As if those two planes, American Airlines plane, flight #11, that crashed into the North Tower and United Airlines plane, flight #175, that crashed into the South Tower, were movie props trying to dissuade King Kong from clinging onto the Twin Towers, she watched in horror. As if what she was watching was some twisted, make believe, arcade video game of death, devastation, and destruction, not believing her eyes, she couldn't believe what she was seeing. Paralyzed with fear, she was stunned when the news reported that American Airlines, flight #77 had crashed in the Pentagon and it was rumored that United Airlines, flight 93, had been hijacked and shot down by our military, somewhere in Pennsylvania.
How many more planes were out there waiting to hit their targets? They didn't know. How many more planes were waiting to take off to carry out their terrorist missions. They didn't know. With no one knowing anything, until later, they decided to make the sanely safe decision to ground them all.
With her life teetering with the fate of her husband, in those next few, panic stricken hours, endless long days, and sleepless night that morphed together as one, hoping for the best, while expecting the worst, she didn't know if Rob was dead or alive. Suddenly sensing him taking his last breath and feeling the connection they had in life end with the death of him, she knew her life, as she knew it, would never be the same. She knew he was already dead.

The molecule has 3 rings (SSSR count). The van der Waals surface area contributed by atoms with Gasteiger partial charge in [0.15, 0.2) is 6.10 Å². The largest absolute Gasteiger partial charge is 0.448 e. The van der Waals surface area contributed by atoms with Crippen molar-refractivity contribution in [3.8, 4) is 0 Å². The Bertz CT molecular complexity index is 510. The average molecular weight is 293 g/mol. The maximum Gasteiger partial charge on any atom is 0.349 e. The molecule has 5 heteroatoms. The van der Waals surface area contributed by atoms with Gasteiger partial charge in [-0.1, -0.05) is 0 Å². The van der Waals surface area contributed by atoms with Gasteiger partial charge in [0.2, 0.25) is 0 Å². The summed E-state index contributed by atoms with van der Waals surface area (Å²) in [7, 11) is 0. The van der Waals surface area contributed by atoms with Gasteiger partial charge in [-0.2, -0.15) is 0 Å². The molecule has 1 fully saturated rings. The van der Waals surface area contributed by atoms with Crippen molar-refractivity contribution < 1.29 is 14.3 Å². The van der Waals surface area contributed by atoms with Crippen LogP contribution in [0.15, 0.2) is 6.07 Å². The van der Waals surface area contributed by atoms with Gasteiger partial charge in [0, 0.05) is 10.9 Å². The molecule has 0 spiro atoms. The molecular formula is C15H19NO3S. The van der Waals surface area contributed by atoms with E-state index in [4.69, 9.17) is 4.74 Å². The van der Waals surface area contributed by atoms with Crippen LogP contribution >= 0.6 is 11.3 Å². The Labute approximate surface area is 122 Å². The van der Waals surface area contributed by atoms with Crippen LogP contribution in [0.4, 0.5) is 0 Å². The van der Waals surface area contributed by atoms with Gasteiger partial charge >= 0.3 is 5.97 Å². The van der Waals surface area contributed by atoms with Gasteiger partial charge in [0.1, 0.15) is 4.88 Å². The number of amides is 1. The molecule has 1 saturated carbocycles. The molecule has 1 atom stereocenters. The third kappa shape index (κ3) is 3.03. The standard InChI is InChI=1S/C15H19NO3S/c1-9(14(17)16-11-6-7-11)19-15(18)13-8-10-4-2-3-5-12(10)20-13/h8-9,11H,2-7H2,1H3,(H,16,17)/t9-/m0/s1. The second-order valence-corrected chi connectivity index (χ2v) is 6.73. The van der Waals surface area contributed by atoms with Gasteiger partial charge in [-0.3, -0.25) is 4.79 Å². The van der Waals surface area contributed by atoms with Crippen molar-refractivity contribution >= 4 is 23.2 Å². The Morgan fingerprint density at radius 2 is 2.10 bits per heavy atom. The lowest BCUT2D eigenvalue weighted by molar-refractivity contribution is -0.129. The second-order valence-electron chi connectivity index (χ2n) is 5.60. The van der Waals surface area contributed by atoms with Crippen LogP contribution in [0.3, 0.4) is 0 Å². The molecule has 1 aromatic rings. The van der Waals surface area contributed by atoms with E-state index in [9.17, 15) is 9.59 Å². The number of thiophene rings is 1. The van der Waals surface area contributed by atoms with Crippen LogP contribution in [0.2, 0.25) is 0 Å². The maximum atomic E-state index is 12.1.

For two years afterward, in colorless, slow motion without sound, she relived the horror of that day every night in her nightmares. Unable to stop watching any of it, flipping channels from station to station to avoid commercials to record all of it in her mind's eye, while traumatized by all that happened, she wished she hadn't watched any of it. Glued to the television for days in the way that the rest of us were, not showering, eating, or sleeping, with the horror of her husband buried somewhere in that rubble, she had to numbly watch it all unfold with her own two eyes for her to believe what she was seeing. Disturbed from her sleep for so long afterward, feeling as if a giant monster grabbed her and swallowed her whole, she awakened to the dark, choking visions of the towers crumbling, the toxic cloud of ash pluming, and the dust billowing around her.